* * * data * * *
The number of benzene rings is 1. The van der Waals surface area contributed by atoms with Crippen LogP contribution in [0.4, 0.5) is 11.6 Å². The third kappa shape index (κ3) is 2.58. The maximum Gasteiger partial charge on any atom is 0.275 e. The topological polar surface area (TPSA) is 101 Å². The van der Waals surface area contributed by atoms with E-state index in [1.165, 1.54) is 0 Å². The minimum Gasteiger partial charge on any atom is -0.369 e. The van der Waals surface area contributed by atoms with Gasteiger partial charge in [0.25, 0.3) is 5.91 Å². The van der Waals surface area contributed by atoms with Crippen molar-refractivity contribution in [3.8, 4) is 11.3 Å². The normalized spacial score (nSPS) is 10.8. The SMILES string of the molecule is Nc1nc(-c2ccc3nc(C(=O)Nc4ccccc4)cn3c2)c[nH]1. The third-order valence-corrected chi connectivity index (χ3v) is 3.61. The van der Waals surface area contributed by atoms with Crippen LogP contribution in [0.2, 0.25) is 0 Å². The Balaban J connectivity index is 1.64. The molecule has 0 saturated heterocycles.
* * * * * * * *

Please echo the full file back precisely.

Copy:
The number of benzene rings is 1. The van der Waals surface area contributed by atoms with Crippen LogP contribution in [0.4, 0.5) is 11.6 Å². The third kappa shape index (κ3) is 2.58. The maximum Gasteiger partial charge on any atom is 0.275 e. The topological polar surface area (TPSA) is 101 Å². The van der Waals surface area contributed by atoms with E-state index in [1.165, 1.54) is 0 Å². The minimum Gasteiger partial charge on any atom is -0.369 e. The van der Waals surface area contributed by atoms with Gasteiger partial charge in [0.25, 0.3) is 5.91 Å². The van der Waals surface area contributed by atoms with Crippen molar-refractivity contribution in [3.8, 4) is 11.3 Å². The normalized spacial score (nSPS) is 10.8. The SMILES string of the molecule is Nc1nc(-c2ccc3nc(C(=O)Nc4ccccc4)cn3c2)c[nH]1. The third-order valence-corrected chi connectivity index (χ3v) is 3.61. The van der Waals surface area contributed by atoms with Crippen LogP contribution in [0.2, 0.25) is 0 Å². The Balaban J connectivity index is 1.64. The molecule has 0 saturated heterocycles.